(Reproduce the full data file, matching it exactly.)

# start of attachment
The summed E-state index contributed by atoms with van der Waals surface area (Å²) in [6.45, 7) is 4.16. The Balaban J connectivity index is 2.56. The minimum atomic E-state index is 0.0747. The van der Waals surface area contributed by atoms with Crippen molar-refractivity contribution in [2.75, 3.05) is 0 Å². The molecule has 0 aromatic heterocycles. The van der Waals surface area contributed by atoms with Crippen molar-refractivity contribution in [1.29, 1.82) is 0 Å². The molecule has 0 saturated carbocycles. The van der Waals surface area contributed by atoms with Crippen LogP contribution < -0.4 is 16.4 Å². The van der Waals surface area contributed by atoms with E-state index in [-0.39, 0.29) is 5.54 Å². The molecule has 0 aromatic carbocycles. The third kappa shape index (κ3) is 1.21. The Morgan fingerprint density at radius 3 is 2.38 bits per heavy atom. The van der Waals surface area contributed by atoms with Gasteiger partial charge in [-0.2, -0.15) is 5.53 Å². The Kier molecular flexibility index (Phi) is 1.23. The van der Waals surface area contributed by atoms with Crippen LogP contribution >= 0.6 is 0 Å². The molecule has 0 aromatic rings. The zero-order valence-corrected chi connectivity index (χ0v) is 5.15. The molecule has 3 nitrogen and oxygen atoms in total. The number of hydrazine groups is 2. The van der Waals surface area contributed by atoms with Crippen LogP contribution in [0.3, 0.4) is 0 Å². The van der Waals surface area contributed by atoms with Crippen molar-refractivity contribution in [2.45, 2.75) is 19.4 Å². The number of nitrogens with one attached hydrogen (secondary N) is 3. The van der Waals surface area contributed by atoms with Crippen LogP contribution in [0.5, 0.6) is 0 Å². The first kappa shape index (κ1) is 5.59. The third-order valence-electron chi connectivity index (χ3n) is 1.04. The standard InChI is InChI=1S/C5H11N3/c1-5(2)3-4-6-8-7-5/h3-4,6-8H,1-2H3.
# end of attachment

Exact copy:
The summed E-state index contributed by atoms with van der Waals surface area (Å²) in [6.45, 7) is 4.16. The Balaban J connectivity index is 2.56. The minimum atomic E-state index is 0.0747. The van der Waals surface area contributed by atoms with Crippen molar-refractivity contribution in [2.75, 3.05) is 0 Å². The molecule has 0 aromatic heterocycles. The van der Waals surface area contributed by atoms with Crippen molar-refractivity contribution in [1.29, 1.82) is 0 Å². The molecule has 0 saturated carbocycles. The van der Waals surface area contributed by atoms with Crippen LogP contribution < -0.4 is 16.4 Å². The van der Waals surface area contributed by atoms with E-state index in [-0.39, 0.29) is 5.54 Å². The molecule has 0 aromatic carbocycles. The third kappa shape index (κ3) is 1.21. The Morgan fingerprint density at radius 3 is 2.38 bits per heavy atom. The van der Waals surface area contributed by atoms with Gasteiger partial charge in [-0.2, -0.15) is 5.53 Å². The Kier molecular flexibility index (Phi) is 1.23. The van der Waals surface area contributed by atoms with Crippen LogP contribution >= 0.6 is 0 Å². The molecule has 0 aromatic rings. The zero-order valence-corrected chi connectivity index (χ0v) is 5.15. The molecule has 3 nitrogen and oxygen atoms in total. The number of hydrazine groups is 2. The van der Waals surface area contributed by atoms with Crippen LogP contribution in [0.3, 0.4) is 0 Å². The van der Waals surface area contributed by atoms with Crippen molar-refractivity contribution in [2.45, 2.75) is 19.4 Å². The number of nitrogens with one attached hydrogen (secondary N) is 3. The van der Waals surface area contributed by atoms with Crippen LogP contribution in [0.5, 0.6) is 0 Å². The first kappa shape index (κ1) is 5.59. The third-order valence-electron chi connectivity index (χ3n) is 1.04. The standard InChI is InChI=1S/C5H11N3/c1-5(2)3-4-6-8-7-5/h3-4,6-8H,1-2H3.